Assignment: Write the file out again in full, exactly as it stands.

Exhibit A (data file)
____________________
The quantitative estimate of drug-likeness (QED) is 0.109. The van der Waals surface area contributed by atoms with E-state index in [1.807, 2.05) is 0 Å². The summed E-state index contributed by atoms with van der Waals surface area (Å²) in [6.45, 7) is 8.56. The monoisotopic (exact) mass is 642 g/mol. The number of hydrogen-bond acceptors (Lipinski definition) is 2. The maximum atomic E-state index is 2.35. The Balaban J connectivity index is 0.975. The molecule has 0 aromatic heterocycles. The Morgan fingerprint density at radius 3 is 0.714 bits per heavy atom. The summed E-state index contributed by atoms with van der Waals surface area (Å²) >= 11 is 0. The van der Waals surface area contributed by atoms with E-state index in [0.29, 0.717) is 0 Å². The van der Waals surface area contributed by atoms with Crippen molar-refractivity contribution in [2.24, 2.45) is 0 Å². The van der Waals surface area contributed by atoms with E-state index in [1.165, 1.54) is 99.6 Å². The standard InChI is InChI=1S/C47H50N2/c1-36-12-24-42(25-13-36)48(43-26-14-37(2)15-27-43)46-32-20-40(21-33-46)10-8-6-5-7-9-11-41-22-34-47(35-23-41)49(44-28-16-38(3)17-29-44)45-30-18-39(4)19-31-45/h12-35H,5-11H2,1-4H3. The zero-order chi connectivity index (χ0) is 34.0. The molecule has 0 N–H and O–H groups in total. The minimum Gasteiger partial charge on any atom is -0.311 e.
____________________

The quantitative estimate of drug-likeness (QED) is 0.109. The van der Waals surface area contributed by atoms with E-state index in [1.807, 2.05) is 0 Å². The summed E-state index contributed by atoms with van der Waals surface area (Å²) in [6.45, 7) is 8.56. The monoisotopic (exact) mass is 642 g/mol. The number of hydrogen-bond acceptors (Lipinski definition) is 2. The maximum atomic E-state index is 2.35. The Balaban J connectivity index is 0.975. The molecule has 0 aromatic heterocycles. The Morgan fingerprint density at radius 3 is 0.714 bits per heavy atom. The summed E-state index contributed by atoms with van der Waals surface area (Å²) >= 11 is 0. The van der Waals surface area contributed by atoms with E-state index in [0.29, 0.717) is 0 Å². The van der Waals surface area contributed by atoms with Crippen molar-refractivity contribution in [2.24, 2.45) is 0 Å². The van der Waals surface area contributed by atoms with E-state index in [1.165, 1.54) is 99.6 Å². The standard InChI is InChI=1S/C47H50N2/c1-36-12-24-42(25-13-36)48(43-26-14-37(2)15-27-43)46-32-20-40(21-33-46)10-8-6-5-7-9-11-41-22-34-47(35-23-41)49(44-28-16-38(3)17-29-44)45-30-18-39(4)19-31-45/h12-35H,5-11H2,1-4H3. The zero-order chi connectivity index (χ0) is 34.0. The molecule has 0 N–H and O–H groups in total. The minimum Gasteiger partial charge on any atom is -0.311 e.